The city of Monroe is the latest jurisdiction to receive Staffing for Adequate Fire and Emergency Response (SAFER) funds, which will cover the cost of hiring seven new firefighters for two years. The
"We based that (staffing study) on growth analysis and historical changes in our call volume in the city," he said. "We believed at that time we would need to add six positions."
The seventh position is a community paramedic position, a role that has been filled by the regular crew for a year. That person will reach out mainly to elderly patients they have transported to the hospital for things like heart attacks, strokes, respiratory issues and the like, and create a proactive care plan.
"The goal is to basically be able to keep them at home and out of the hospital and out of the doctor's office," he said. "We'll work with the physicians groups and hospitals on that to be able to provide something that reduces the likelihood of readmission."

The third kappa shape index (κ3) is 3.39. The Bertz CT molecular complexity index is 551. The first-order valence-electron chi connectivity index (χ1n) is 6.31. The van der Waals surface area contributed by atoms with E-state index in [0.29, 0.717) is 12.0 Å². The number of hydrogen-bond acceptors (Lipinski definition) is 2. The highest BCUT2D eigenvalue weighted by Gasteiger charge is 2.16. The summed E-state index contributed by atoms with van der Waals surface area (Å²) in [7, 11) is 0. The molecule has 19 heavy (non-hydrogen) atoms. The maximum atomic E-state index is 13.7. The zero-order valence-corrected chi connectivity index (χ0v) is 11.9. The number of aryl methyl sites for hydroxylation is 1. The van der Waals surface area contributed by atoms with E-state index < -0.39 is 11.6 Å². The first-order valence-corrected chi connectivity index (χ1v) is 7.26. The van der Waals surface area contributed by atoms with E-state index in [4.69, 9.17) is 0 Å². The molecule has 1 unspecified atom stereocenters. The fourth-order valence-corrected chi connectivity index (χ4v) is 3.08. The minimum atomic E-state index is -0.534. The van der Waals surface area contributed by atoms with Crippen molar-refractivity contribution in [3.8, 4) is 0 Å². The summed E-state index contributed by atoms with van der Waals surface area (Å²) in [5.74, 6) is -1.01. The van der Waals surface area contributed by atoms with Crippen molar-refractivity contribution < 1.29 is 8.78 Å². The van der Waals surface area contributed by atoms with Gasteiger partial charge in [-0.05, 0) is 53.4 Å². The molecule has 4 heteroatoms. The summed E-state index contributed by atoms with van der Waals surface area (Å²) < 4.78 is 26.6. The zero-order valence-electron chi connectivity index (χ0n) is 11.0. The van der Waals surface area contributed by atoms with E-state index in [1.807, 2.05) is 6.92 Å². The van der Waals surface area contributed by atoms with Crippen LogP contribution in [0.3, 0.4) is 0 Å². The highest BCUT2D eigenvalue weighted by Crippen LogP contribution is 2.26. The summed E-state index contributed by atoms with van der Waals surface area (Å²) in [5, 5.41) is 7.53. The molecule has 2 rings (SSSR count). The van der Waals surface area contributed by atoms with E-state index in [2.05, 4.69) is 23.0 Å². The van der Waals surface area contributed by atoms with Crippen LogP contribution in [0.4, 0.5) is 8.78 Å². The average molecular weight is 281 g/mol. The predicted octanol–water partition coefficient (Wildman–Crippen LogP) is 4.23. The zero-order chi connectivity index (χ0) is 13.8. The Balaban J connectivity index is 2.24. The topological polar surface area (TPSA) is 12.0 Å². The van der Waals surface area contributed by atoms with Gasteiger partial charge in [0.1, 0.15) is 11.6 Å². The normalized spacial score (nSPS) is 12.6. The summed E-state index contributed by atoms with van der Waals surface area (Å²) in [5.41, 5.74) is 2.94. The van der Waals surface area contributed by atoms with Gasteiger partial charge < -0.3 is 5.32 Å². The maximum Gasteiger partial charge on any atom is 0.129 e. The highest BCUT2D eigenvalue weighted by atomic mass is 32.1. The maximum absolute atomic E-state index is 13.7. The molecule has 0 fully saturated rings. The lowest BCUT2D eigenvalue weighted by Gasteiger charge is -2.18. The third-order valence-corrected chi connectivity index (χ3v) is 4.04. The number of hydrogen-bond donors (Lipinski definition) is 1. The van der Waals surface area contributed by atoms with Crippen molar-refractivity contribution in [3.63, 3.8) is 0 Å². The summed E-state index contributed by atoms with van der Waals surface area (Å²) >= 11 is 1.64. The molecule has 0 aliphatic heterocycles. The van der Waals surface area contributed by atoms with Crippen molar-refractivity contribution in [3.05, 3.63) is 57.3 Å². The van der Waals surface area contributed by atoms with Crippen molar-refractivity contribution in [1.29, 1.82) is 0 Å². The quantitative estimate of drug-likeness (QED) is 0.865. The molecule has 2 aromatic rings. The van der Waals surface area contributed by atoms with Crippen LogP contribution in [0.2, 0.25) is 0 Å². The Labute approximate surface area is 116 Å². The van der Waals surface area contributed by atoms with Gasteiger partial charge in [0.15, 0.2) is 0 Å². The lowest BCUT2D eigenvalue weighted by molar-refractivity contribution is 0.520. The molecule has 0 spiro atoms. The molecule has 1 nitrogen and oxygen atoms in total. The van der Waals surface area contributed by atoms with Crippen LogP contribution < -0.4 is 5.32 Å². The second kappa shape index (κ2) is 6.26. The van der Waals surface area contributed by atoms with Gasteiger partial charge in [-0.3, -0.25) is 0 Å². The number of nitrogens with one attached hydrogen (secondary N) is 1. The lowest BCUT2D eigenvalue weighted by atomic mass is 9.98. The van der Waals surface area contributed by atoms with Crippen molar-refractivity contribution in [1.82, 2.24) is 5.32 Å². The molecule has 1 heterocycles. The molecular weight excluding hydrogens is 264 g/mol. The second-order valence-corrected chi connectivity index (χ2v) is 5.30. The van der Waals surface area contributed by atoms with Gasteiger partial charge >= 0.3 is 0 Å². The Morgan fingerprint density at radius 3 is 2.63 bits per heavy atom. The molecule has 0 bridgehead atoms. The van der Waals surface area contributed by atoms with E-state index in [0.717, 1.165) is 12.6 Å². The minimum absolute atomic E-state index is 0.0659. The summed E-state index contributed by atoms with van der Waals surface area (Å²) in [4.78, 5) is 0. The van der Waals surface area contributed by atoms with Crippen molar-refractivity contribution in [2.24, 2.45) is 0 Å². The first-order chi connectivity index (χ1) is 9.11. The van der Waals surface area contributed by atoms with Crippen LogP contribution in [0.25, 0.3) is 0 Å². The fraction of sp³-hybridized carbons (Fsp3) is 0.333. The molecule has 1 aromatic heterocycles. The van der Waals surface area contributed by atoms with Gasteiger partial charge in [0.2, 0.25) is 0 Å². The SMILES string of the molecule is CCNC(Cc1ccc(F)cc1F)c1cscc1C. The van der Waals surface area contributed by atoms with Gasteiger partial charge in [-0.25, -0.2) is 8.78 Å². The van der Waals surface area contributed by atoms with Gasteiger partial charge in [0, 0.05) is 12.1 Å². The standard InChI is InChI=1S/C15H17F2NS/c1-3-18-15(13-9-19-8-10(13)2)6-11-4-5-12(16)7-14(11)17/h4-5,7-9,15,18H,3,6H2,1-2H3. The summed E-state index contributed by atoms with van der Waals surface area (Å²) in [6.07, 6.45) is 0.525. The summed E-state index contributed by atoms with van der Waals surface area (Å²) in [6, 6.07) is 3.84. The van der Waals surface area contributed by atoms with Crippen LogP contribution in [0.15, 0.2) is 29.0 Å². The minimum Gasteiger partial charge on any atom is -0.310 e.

For fiscal year 2015 -- funds are being distributed this year --
It appears Oxford is the only large jurisdiction in the county that hasn't applied for SAFER funding. Fire Chief
"We have not applied for SAFER funds due to fear of not being able to sustain the positions at the end of the grant," he said.
Centers said the city can support the extra personnel when the grant runs out.
"We looked at the funding and where we think we'll be at the end of that grant cycle and it was believed the budget would support continuing those positions...," he said. "It was agreed that we would continue to fund those positions and we were capable of funding those positions."
"We had to come up with a plan to make things safe for our firefighters and the citizens of
"We have an adequate number of paramedics -- we need more firefighters on duty," Lolli said.
Within the next five years, 28 firefighters now working for the city will be able to retire, not that they all will, Lolli said. As they are replaced by lower-paid firefighter/EMTs, that will help the city sustain the increased staffing.
Centers said the SAFER grants were established to help communities replenish staffing that was depleted during economic downturns. He said his city hasn't had any layoffs but there were some open positions they didn't fill during the Great Recession.
"Honestly our staffing is good, our biggest problem is finding people," he said. There's not enough people going into the fire service. There's too few qualified people chasing too many jobs."
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